Water provides hydrogen for the cannabis plants growth along with carrying nutrients throughout the plant during transpiration.
The amount of water and how often to water the plants varies, depending upon different factors; The size of the plants, the pots, type of soil, temperature, humidity and air circulation are just a few variables, but overall watering your cannabis plants is mainly common sense and here are a few facts and pointers.
During germination keep the soil surface moist and warm, as discussed in the germination section, but once the baby seedlings are established, let the top layer of soil dry out before watering again. This helps to prevent any chance of stem rot. Try to water around the stems rather than directly on them to prevent the force of the water knocking them over.
In general, throughout the grow, when the soil about two inches deep feels dry, water so that the soil is evenly moist but not too much that water runs ‘heavily’ out of the drainage holes and carries away all the nutrients with it. Well draining soil ‘will’ allow some water to run through it. After a few waterings, you will soon get an idea as to how much water your pots will hold. Some people judge this using the lift the pot method, i.e. simply judging how heavy the pot is when needing watering which they then use as their guide.
Over-watering is probably the most common problem for inexperienced growers as the one bit of knowledge they often have is “plants need water!” Cannabis plants prefer a regular watering cycle, but should rarely be watered every day. A large pot that was saturated during germination may hold enough water for the first couple of weeks of growth. Using common sense it is clear that a six-foot heavy drinking plant in a 5 litre pot will have to be watered far more regularly than a 2 foot plant in a 20l pot. Always water enough to moisten the soil all the way through, don’t just wet the surface layer.
Cannabis plants do not like constantly saturated soil. Plants grown in constantly wet soil are slower-growing, have less potency, and are more prone to stem or root rot.
Under-watering is less of a problem, since it is easier to recognise for many people. When the soil becomes too dry, the plant starts to wilt. Plant cells are kept rigid by the pressure of their cell contents, which are mostly water. With the water gone, they collapse. First the bottom leaves droop, and the condition quickly works its way up the plant until the top itself gets droopy. If this should happen then water immediately, they can still recover well. Some strains will survive for several days in this condition and recover with the watering, tho yields will quite likely be affected.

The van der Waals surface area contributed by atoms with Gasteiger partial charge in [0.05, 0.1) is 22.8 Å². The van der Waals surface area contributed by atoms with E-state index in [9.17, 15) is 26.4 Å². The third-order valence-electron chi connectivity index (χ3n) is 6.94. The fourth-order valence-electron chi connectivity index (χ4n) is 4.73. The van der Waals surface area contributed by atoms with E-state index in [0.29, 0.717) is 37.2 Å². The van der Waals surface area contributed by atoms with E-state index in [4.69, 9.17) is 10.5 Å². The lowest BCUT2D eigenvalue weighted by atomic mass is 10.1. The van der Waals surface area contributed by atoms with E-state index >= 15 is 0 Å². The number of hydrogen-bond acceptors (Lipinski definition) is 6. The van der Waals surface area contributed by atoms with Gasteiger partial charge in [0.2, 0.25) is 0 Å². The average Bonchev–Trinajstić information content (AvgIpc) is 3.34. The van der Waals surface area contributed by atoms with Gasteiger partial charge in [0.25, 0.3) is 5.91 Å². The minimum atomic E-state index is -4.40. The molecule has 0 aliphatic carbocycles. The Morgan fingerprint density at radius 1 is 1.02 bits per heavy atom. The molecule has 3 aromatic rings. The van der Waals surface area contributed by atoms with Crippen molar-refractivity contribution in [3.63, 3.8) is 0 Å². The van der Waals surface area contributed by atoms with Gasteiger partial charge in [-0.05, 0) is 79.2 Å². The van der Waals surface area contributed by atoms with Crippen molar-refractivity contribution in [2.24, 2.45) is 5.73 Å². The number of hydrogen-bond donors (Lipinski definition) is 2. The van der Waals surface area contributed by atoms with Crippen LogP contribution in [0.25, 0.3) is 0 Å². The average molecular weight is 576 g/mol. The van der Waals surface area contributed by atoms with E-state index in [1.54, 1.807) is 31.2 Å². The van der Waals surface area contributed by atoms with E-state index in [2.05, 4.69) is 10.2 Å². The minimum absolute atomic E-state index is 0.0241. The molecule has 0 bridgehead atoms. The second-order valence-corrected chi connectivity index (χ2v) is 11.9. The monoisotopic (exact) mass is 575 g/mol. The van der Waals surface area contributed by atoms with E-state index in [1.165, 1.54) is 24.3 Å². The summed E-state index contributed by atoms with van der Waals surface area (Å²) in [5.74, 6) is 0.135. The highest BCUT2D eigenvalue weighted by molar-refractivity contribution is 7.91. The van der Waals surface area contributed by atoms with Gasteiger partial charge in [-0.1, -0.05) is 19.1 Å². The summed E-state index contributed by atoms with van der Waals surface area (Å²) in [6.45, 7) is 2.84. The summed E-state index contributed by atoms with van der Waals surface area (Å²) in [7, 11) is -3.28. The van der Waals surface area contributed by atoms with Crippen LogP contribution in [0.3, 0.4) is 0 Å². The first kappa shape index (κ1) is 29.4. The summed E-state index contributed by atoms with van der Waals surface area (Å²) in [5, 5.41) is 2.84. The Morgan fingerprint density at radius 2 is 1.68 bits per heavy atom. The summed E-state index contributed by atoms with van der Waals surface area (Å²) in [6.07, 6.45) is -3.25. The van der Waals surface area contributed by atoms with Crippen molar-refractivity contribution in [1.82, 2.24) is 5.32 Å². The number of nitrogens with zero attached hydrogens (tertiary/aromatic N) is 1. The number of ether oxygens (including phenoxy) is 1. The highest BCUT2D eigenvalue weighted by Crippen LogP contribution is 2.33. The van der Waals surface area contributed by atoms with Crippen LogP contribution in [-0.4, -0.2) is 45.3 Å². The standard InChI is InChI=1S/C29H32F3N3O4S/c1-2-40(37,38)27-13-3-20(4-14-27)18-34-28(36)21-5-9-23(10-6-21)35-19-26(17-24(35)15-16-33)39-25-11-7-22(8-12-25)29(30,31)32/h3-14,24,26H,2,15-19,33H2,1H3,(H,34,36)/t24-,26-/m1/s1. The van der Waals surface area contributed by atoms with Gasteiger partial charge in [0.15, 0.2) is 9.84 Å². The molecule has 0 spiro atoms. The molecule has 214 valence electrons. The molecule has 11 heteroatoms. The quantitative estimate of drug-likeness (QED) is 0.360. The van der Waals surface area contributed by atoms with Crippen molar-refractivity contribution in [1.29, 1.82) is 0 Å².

The typical cannabis grower will water approximately twice a week, so, don’t keep the pots constantly wet, and don’t wait until the plant is drooping. Work to a wet n dry cycle, allowing the soil to almost dry out before watering again. Not bone dry tho, soil that is too dry will not absorb the water properly which in turn means no nutrients being passed around the plant properly too. If you find that your pots have dried out a little too much, add a little amount of washing up liquid to the water, this will help the soil absorb the water. Use room temp water it is absorbed easier and also prevents the shock that cold water might bring. Try to water during the plant’s morning hours if possible and don’t leave the pots sitting in water, use pebble or clay balls or something to prevent this.
Just regular tap water?
I have no problem suggesting people use tap water despite some people suggesting to use filtered or RO (reverse osmosis) water. Tap water in different areas will differ sure and sometimes some tap water might be very high in Chlorine. Over the years we have found no major problems caused by slightly higher Chlorine, it might lock out some micro nutrients here and there but in most cases, simply leaving the tap water out for a few hours before using it to water the plants will allow most of this Chlorine to dissipate.
Hard tap water usually contains a number of minerals, like Ca, Mg and K which are essentially nutrients to the plants. Water softeners remove these minerals by replacing them with sodium, which forms slightly salty water. It is preferable if you have a choice to water with hard water.
It is not true that the more water given a plant, the faster it will grow. Certainly, if a plant is consistently under-watered, its growth rate will be slower.
Experience and common sense prevail. Environment, genetics, pot size etc all play a role so there is no set amount or schedule. Know your plants!